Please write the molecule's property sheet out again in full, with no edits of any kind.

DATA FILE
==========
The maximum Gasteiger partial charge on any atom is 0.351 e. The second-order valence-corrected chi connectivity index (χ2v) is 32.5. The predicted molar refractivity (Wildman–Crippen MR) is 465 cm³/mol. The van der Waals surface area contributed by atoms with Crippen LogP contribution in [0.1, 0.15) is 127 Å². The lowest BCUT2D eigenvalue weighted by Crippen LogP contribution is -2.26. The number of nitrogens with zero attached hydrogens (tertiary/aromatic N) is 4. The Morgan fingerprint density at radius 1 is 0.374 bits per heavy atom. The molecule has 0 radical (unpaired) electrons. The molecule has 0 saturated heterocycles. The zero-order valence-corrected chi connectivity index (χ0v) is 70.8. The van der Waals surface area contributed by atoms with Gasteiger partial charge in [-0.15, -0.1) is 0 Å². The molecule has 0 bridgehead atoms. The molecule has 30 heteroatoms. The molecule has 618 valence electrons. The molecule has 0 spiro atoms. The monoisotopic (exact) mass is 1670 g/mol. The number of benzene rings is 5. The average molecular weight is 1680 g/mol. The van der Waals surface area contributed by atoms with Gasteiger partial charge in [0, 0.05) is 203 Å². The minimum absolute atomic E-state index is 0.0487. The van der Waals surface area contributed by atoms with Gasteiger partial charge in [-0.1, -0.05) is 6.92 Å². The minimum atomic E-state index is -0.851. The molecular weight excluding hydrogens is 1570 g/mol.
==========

The maximum Gasteiger partial charge on any atom is 0.351 e. The second-order valence-corrected chi connectivity index (χ2v) is 32.5. The predicted molar refractivity (Wildman–Crippen MR) is 465 cm³/mol. The van der Waals surface area contributed by atoms with Crippen LogP contribution in [0.1, 0.15) is 127 Å². The lowest BCUT2D eigenvalue weighted by Crippen LogP contribution is -2.26. The number of nitrogens with zero attached hydrogens (tertiary/aromatic N) is 4. The Morgan fingerprint density at radius 1 is 0.374 bits per heavy atom. The molecule has 0 radical (unpaired) electrons. The molecule has 0 saturated heterocycles. The zero-order valence-corrected chi connectivity index (χ0v) is 70.8. The van der Waals surface area contributed by atoms with Gasteiger partial charge in [-0.15, -0.1) is 0 Å². The molecule has 0 bridgehead atoms. The molecule has 30 heteroatoms. The molecule has 618 valence electrons. The molecule has 0 spiro atoms. The monoisotopic (exact) mass is 1670 g/mol. The number of benzene rings is 5. The average molecular weight is 1680 g/mol. The van der Waals surface area contributed by atoms with Gasteiger partial charge in [0, 0.05) is 203 Å². The minimum absolute atomic E-state index is 0.0487. The van der Waals surface area contributed by atoms with Gasteiger partial charge in [-0.1, -0.05) is 6.92 Å². The minimum atomic E-state index is -0.851. The molecular weight excluding hydrogens is 1570 g/mol.